Thursday, June 2, 2016

second fermentation kombucha tea

There is a generous amount of information regarding kombucha tea given on the internet. So my intent here is not to give the history or reasons for brewing and drinking kombucha, whether your brew your own at home or purchase it from the grocery store.

Todays strain: the bottle on the left has been strained, the one in the forefront( with ginger) is ready to be strained.
the bottle in the back has fresh raspberries, also needs straining.

I am not a master brewer, but I have "mastered" batches of kombucha that are delicious and refreshing to drink according to my taste buds. I have drunk several varieties of the store bought kind; but personally I like mine so much better. And it is much cheaper to make your own if you are serious about drinking it on a regular basis.

My kombucha  goes through a second fermentation process that last roughly four days, resting in a dark cupboard. I have only once have a bottle to explode due to the natural formation of carbon dioxide during the second fermentation process (that is one too many)!

How I make my Kombucha:
1. Three quarts of purified water (distilled). I use *Primo*; *Le Bleu* is also very good in ph.
    1 cup organic sugar
2. Boil for five minutes.
3. Four organic black tea bags. I use English Breakfast.
    Two green tea bags.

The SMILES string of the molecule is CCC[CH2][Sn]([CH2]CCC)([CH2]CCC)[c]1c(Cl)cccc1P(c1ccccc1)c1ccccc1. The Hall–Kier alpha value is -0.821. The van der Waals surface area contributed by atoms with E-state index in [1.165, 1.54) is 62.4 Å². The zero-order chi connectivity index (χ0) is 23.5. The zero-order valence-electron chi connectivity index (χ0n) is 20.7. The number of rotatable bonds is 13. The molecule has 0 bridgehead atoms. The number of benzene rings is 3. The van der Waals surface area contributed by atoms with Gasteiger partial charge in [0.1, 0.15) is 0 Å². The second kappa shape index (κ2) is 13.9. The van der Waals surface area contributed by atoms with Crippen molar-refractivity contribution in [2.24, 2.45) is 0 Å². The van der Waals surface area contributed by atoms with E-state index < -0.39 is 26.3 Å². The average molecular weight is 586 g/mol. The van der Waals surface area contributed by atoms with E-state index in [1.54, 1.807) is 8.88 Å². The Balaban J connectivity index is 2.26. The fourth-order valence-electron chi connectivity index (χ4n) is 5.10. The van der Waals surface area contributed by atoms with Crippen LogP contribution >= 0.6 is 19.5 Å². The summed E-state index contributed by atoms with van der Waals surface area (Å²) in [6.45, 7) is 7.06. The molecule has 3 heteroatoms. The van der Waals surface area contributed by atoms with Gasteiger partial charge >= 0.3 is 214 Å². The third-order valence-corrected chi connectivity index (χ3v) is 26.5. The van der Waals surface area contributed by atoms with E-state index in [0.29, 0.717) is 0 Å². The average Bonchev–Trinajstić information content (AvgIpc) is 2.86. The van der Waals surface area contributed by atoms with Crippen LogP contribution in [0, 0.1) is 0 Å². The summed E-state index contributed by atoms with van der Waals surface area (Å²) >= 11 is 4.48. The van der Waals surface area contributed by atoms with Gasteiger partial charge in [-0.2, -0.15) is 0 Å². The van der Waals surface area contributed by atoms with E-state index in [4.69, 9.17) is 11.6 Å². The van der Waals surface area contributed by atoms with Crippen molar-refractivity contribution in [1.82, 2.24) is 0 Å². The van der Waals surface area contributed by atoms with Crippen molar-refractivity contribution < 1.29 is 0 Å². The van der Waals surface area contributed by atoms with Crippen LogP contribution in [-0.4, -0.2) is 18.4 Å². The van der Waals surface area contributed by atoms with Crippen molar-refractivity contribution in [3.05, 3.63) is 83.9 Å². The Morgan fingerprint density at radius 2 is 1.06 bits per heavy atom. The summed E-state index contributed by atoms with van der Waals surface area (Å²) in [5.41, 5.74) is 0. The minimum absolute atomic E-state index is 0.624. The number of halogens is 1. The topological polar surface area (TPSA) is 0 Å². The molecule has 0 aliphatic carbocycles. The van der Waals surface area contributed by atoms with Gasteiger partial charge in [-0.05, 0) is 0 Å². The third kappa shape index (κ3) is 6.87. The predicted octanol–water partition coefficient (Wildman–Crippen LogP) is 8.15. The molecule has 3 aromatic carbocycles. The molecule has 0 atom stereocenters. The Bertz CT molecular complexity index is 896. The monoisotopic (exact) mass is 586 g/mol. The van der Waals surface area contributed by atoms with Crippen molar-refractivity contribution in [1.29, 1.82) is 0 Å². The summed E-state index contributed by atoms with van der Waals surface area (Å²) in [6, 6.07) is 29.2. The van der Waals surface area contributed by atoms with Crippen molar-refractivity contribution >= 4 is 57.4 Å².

4. Remove the water from the burner, add teabags and cover. Allow the tea to cool to room            temperature, or almost room temperature.
5. Add your scoby and 2/3 to 1 cup of brewed kombucha tea from your last batch.
6.  Cover with a white cotton cloth secured with a rubber band, a bay leaf set atop the cloth will prohibit little bugs that could prove to be a slight problem.
7. After 7 to 8 days, I bottle my komchucha in flip-lid airtight glass bottles. Organic fruit or fruit juice    is added at this time. Any sort of fruit, fresh or frozen, works; it is fun to experiment. A good rule of thumb for adding fruit juice is 1 part juice to 3 parts kombucha tea. This depends on personal taste of sweetness.
   One of my absolute favorite things to add is two teaspoons of fresh minced ginger to the bottle. My own form of ginger ale.
   Concord Grape Juice is another added favorite of mine. Today I strained a bottle that had been brewed with organic fresh raspberries, so good!
   As a word of precaution, open your bottles that have gone through the second fermentation process    very carefully, I suggest throwing a towel across the lid, sometimes they will pop quite forcefully         as the carbon dioxide is expelled. It varies, you never know how much at any given time.
8. Using cheesecloth, strain the kombucha. There will be a small scoby developing already and you want to eliminate this from what you will be drinking. Straining also removes bits of fruit or ginger.            Personally, I try to get mine as "clean" as possible.
9. Store in the refrigerator. There are at least two good reasons for this, it will continue to ferment if  you do not refrigerate, and it just tastes better when chilled, refreshing and crisp.

Recently, I have discovered that if you lay your bottles down instead of upright, and leave them for about an extra week, they are slightly more fizzy. The carbon dioxide created in kombucha is natural, unlike the carbonation added to soft drinks.

My kombucha tea brew sits  on an oak table beside the piano where I am convinced the lovely music produced by Charlotte on the piano only adds to my kombucha success. You should consider resting your kombucha is a place where it is not disturbed. It is a live culture, after all.

reading and knitting with "small things"

I was pleased to discover Ginny had brought back her knitting and reading yarn along, because frankly I do find myself enjoying  the ...